5. … is specified. Another increasing trend in many journals and scientific publications is to ask specifically for the contributions of each of the authors, in a more qualitative manner (sometimes called “contribution disclosures”)6, as in: “X did the data analysis and revised the manuscript for intellectual content”; or “Y performed the data gathering”7. In some journals like Science, they even ask what percentage of each kind of contribution each actor did! Hence, we should be prepared to answer such questions when submitting our paper to a journal.

Which one of the five methods above is the right one? Probably all of them, to some extent. My main advice would be to use multiple methods, and triangulate (as they say in qualitative and mixed-methods research8). To help you do that, I have created a simple questionnaire that synthesizes principles #3-5 above (which I’ve added to the “Happy PhD toolkit”). You can create your own form by copying those questions, or modifying them to your liking, for use in your own paper writing processes.

Just before we take off, I’d like to add three additional things to take into account, sort of “meta-principles” to help us apply the five principles above. Authorship is also…

  1. … about time. Talk about these issues from the very beginning of the co-writing process (remember that forming the co-author team is one of the first steps of the paper writing process I recommend). Discuss with your co-authors what the conditions for authorship will be, and the criteria for their ordering. That way, no one will feel betrayed down the road. And, of course, do not use otherwise fair criteria like the Vancouver recommendations as a weapon to exclude people from authorship unilaterally: if someone contributed to the research substantially (#3.1), we should give them also the opportunity to contribute to the text (#3.2 and #3.3) and take responsibility (#3.4). If they don’t take those opportunities, that’s their choice – no hard feelings.
  2. … evolving (and we can help). As mentioned in the principles above, the practices and customs of journals, scientific communities and individual labs, all are evolving, as we learn better ways to handle authorship and make the whole publishing process (hopefully) fairer. It seems that most places are slowly going towards a more objective approach (#3)… and we can be agents of change in our local setting/lab as well, even if we are just novice researchers. We can gently raise the issue, ask questions about the reasons for local authorship habits, and talk about these criteria and good practices that we have read about. Very often, being gentle and curious will work better than being pushy and judgmental. But YMMV.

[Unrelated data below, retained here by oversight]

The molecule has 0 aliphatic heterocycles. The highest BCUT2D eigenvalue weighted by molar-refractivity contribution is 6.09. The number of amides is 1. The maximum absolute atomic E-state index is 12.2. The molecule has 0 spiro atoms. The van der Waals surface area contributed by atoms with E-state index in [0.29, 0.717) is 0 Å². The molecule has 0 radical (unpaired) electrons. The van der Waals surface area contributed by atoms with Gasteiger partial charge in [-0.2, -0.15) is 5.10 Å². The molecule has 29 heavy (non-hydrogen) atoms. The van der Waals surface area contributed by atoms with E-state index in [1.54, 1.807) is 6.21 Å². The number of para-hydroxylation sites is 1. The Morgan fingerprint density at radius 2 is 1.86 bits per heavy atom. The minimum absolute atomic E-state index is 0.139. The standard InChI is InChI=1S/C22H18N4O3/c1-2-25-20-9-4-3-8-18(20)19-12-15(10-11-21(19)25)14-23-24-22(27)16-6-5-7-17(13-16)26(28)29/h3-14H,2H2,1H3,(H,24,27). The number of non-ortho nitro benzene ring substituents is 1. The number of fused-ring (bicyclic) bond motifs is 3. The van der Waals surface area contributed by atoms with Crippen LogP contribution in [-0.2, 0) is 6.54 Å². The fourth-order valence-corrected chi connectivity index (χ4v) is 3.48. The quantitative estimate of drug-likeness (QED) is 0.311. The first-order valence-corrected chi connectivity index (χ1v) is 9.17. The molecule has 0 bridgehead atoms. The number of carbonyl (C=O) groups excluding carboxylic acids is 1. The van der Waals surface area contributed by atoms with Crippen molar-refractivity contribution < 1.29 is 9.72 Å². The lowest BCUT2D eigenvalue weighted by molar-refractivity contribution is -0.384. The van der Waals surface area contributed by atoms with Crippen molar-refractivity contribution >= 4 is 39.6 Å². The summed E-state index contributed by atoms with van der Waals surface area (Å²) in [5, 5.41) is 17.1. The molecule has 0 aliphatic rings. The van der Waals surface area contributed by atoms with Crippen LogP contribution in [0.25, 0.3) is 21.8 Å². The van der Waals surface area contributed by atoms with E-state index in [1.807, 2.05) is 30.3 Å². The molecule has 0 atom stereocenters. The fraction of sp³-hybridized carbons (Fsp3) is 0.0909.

3. our (i.e., the first author’s) choice. In the end, after all this discussion and criteria, it is the first author who normally has the last word. What seems fair to you? Of course, our present choices (and how fair they are) condition whether people will want to collaborate with us in the future: if we completely disregard or rip people off, we will run out of collaborators very fast (and research is more and more a team sport, remember!); if we hand out authorships too liberally, we (and them!) may run into problems down the road as more and more places move to the objective criteria/paradigm (e.g., what will happen if some error is detected and we have to retract our paper?).

Here is a graphic summarizing the main ideas of the post. I hope those were useful. May you author many papers (and hand out co-authorship judiciously)! 😄

A graph showing the principles and meta-principles of authorship

Graphical summary of the ideas in the post

Take care. Stay safe.

Do you have other criteria, heuristic or principle to decide authorship or author order? Have you seen any other good (or bad) practices in deciding these issues? Did you find the example form I provided useful? Let me know in the comments below!

Header image by Paul Downey

  1. Castelvecchi, D. (2015). Physics paper sets record with more than 5,000 authors. Nature, 15. ↩︎

  2. Cronin, B. (2001). Hyperauthorship: A postmodern perversion or evidence of a structural shift in scholarly communication practices? Journal of the American Society for Information Science and Technology, 52(7), 558–569. ↩︎

  3. Gable, G. G., Smyth, R., & Gable, A. (2016). The role of the doctoral consortium: An information systems signature pedagogy? Communications of the Association for Information Systems, 38(1), 33. ↩︎

  4. International Committee of Medical Journal Editors. (2020). Defining the Role of Authors and Contributors. See also this PDF version (section II.A). ↩︎

  5. De Wever, B., Van Keer, H., Schellens, T., & Valcke, M. (2011). Assessing collaboration in a wiki: The reliability of university students’ peer assessment. The Internet and Higher Education, 14(4), 201–206. ↩︎

  6. Sauermann, H., & Haeussler, C. (2017). Authorship and contribution disclosures. Science Advances, 3(11). ↩︎

  7. A more complete taxonomy of what are typical “kinds of contributions” (e.g., conceptualization, methodology, validation, …) can be found at ↩︎

  8. Denzin, N. (1970). Strategies of multiple triangulation. In The research act in sociology: A theoretical introduction to sociological method (pp. 297–313). McGraw-Hill New York, NY. ↩︎

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Luis P. Prieto

Luis P. is a Ramón y Cajal research fellow at the University of Valladolid (Spain), investigating learning technologies, especially learning analytics. He is also an avid learner about doctoral education and supervision, and he's the main author at the A Happy PhD blog.